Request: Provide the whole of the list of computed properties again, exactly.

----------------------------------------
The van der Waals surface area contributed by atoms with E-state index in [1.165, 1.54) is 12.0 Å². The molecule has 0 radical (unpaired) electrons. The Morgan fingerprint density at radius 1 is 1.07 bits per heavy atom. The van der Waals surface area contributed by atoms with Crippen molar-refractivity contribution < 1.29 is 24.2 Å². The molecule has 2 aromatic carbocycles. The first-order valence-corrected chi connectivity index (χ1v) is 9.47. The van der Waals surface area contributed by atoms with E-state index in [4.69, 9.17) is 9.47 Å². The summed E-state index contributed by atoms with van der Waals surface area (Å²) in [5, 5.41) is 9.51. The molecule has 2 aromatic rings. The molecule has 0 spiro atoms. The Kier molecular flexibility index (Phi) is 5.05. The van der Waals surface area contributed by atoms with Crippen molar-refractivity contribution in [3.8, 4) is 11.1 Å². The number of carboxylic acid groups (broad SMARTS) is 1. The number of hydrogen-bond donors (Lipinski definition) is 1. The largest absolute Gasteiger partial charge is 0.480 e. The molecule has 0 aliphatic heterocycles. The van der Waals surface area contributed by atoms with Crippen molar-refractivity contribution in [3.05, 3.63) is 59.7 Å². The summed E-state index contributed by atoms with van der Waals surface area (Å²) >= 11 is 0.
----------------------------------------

The van der Waals surface area contributed by atoms with E-state index in [1.165, 1.54) is 12.0 Å². The molecule has 0 radical (unpaired) electrons. The Morgan fingerprint density at radius 1 is 1.07 bits per heavy atom. The van der Waals surface area contributed by atoms with Crippen molar-refractivity contribution < 1.29 is 24.2 Å². The molecule has 2 aromatic carbocycles. The first-order valence-corrected chi connectivity index (χ1v) is 9.47. The van der Waals surface area contributed by atoms with E-state index in [4.69, 9.17) is 9.47 Å². The summed E-state index contributed by atoms with van der Waals surface area (Å²) in [5, 5.41) is 9.51. The molecule has 2 aromatic rings. The molecule has 0 spiro atoms. The Kier molecular flexibility index (Phi) is 5.05. The van der Waals surface area contributed by atoms with Crippen molar-refractivity contribution in [3.8, 4) is 11.1 Å². The number of carboxylic acid groups (broad SMARTS) is 1. The number of hydrogen-bond donors (Lipinski definition) is 1. The largest absolute Gasteiger partial charge is 0.480 e. The molecule has 0 aliphatic heterocycles. The van der Waals surface area contributed by atoms with Crippen molar-refractivity contribution in [3.05, 3.63) is 59.7 Å². The summed E-state index contributed by atoms with van der Waals surface area (Å²) >= 11 is 0.